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Review: Ruger LCP MAX

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Although Sturm, Ruger & Co. was one of the last major manufacturers to “super-size” the capacity of its compact 9 mm Luger offering, it is one of the first to apply the popular staggered-stack magazine technology to a pistol chambered in .380 ACP. By using a footprint that is nearly identical to the company’s hit LCP II, Ruger has created a pocket pistol that boasts a capacity of up to 13 rounds. The new pistol is aptly named the LCP MAX, but it represents more than just a bump in firepower, with improved sights and a much more pleasant recoil impulse.

The new LCP MAX is an internal-hammer-fired, polymer-frame, centerfire semi-automatic with a locked-breech action that feeds from a detachable box magazine. Following ignition, the barrel and slide move rearward together until contact with the takedown pin causes the rear of the barrel to tilt downward, arresting its movement while the slide continues rearward. Once the recoil spring bottoms out and returns the slide forward, the two components lock together again as the gun returns to battery.

Ruger LCP MAX

Unlike many pocket .380 ACPs, the Ruger LCP MAX fires from a locked breech. It also offers far better sights than do the single-stack LCP models.

By staggering the rounds instead of stacking them in a single, vertical column, Ruger was able to get 10 .380 ACP cartridges into a magazine with a flush-fitting baseplate. A floorplate with a pinky extension also comes with the gun, and extended 12-round magazines are offered on shopruger.com.

Aside from the increased capacity, also setting the LCP MAX apart from its predecessors are refined sights attached via a traditional dovetail, thus making them drift-adjustable. The front sight contains a tritium lamp, giving the shooter a far better sight picture than that offered by the previous LCP’s minimal, machined-in offerings, not to mention low-light functionality. The U-notch rear is serrated to help reduce glare.

10-round magazine

The Ruger LCP MAX comes with two 10-round magazines that stagger rounds at the bottom but narrow into a single-feed design near the top. Twelve-rounders are also offered.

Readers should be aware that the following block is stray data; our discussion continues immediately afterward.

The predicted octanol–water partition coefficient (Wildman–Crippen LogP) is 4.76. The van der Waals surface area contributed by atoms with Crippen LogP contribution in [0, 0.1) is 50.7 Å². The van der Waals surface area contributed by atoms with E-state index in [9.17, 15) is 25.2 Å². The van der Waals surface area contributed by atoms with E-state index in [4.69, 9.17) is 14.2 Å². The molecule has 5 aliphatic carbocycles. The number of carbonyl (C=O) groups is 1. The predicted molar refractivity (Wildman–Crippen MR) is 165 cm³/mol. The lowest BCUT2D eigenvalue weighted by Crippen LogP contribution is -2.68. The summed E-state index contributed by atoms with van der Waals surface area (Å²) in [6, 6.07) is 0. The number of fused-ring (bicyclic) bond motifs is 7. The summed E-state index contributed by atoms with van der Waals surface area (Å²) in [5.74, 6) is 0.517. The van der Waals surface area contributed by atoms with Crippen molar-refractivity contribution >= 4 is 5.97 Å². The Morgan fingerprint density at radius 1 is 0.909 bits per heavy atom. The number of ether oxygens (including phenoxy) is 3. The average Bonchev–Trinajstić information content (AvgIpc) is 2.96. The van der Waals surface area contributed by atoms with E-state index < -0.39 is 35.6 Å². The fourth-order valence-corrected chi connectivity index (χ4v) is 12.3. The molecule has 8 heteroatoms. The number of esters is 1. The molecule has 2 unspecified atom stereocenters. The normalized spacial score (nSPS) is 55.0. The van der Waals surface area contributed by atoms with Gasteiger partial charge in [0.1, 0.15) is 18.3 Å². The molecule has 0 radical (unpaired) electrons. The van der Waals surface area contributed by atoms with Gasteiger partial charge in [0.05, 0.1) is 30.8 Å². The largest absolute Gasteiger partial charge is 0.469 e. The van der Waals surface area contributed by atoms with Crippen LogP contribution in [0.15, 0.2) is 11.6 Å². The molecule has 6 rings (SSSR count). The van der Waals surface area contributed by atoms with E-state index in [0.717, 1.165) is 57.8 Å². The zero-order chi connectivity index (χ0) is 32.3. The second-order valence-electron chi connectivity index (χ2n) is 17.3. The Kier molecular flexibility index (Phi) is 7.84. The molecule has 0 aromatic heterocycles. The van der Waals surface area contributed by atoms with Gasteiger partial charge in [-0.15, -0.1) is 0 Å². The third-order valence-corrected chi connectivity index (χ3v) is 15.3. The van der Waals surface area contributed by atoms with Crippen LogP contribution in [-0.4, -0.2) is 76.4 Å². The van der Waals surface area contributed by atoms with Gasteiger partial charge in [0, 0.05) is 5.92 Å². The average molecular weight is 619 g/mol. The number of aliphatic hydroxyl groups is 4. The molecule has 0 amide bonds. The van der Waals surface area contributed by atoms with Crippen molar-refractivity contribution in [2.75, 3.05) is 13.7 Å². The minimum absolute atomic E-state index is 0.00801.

Sandpaper-like textured panels can be found encompassing the entire grip frame, just as on Ruger’s previous LCP. The company also retained the same cocking-serration scheme, including the extended ears found toward the rear of the slide on some versions of the LCP, making it an ideal choice for those who might suffer from limited dexterity.

The single-action trigger of the LCP MAX contains a central safety blade that must be depressed before the trigger can move rearward. We measured an average break of 4 lbs., 12 ozs., using a Lyman digital trigger gauge and found that it required approximately 1/2″ of forward travel to reset. The pistol includes a disconnect that doesn’t allow it to fire when it is out of battery, but there is no magazine-disconnect safety preventing it from firing without a magazine installed. The only controls on the LCP MAX are the low-profile slide stop, located on the left side of the frame, and the reversible magazine release found just behind the trigger guard.

single-action trigger

The single-action trigger on our test gun broke on average at 4 lbs., 12 ozs., and it required approximately 1/2″ of forward travel following a shot in order to reset. There is no magazine disconnect, so the LCP MAX will still fire with its magazine removed.

For our testing, we tried an assortment of ammunition, including samples from Hornady, SIG and Winchester. We made sure to use only standard-pressure ammunition, as the LCP MAX is not rated for +P loads. Our testers thoroughly enjoyed shooting the pistol, as it produced less felt recoil than had been expected—the slightly increased width of the LCP MAX’s frame better filling the hand than does the single-stack LCP II—and little effort was expended in building a clear sight picture.

We found that, of our three test loads, our sample preferred the Winchester 95-grain ammunition and produced groups as small as 1.17″ on our 7-yard target. The pistol fed, fired and ejected every type of ammunition that we ran through it with 100 percent reliability—aided, no doubt, by its oversize extractor and enlarged ejection port.

ruger lcp max shooting results

Before leaving the range, we fieldstripped the LCP MAX to give it a basic cleaning. Disassembly starts by ensuring the pistol is completely unloaded and then prying out the takedown pin located on the left side of the frame. Once removed, the slide assembly can be slipped off the front of the frame. With the slide removed, the guide rod and dual recoil springs can be lifted away, as can the barrel. Although it had digested more than 100 rounds of ammunition, the internal parts of the LCP MAX were relatively clean and only required a wipe with a CLP solution before being re-assembled by simply reversing these steps.

As the newest LCP includes a pocket holster, one of our testers carried it home from the range and then about his regular business for the weekend. By his report, this configuration didn’t interfere at all with daily life, and carrying it wasn’t dependent on clothing selection. In its pocket holster, the LCP MAX makes a terrific backup to a primary firearm (if you like to carry two) or is a great deep-concealment option by itself.

Overall, we enjoyed putting this higher-capacity mini through its paces, and it even went on to replace one tester’s EDC pistol, as it was only a few ounces heavier than his previous .380 ACP—despite having nearly twice the number of rounds onboard. Micro-compact 9 mms may be all the rage right now, but for those looking for something even smaller, the Ruger LCP MAX fits the bill without sacrificing capacity.

ruger lcp max specs

Article by AMERICAN RIFLEMAN STAFF

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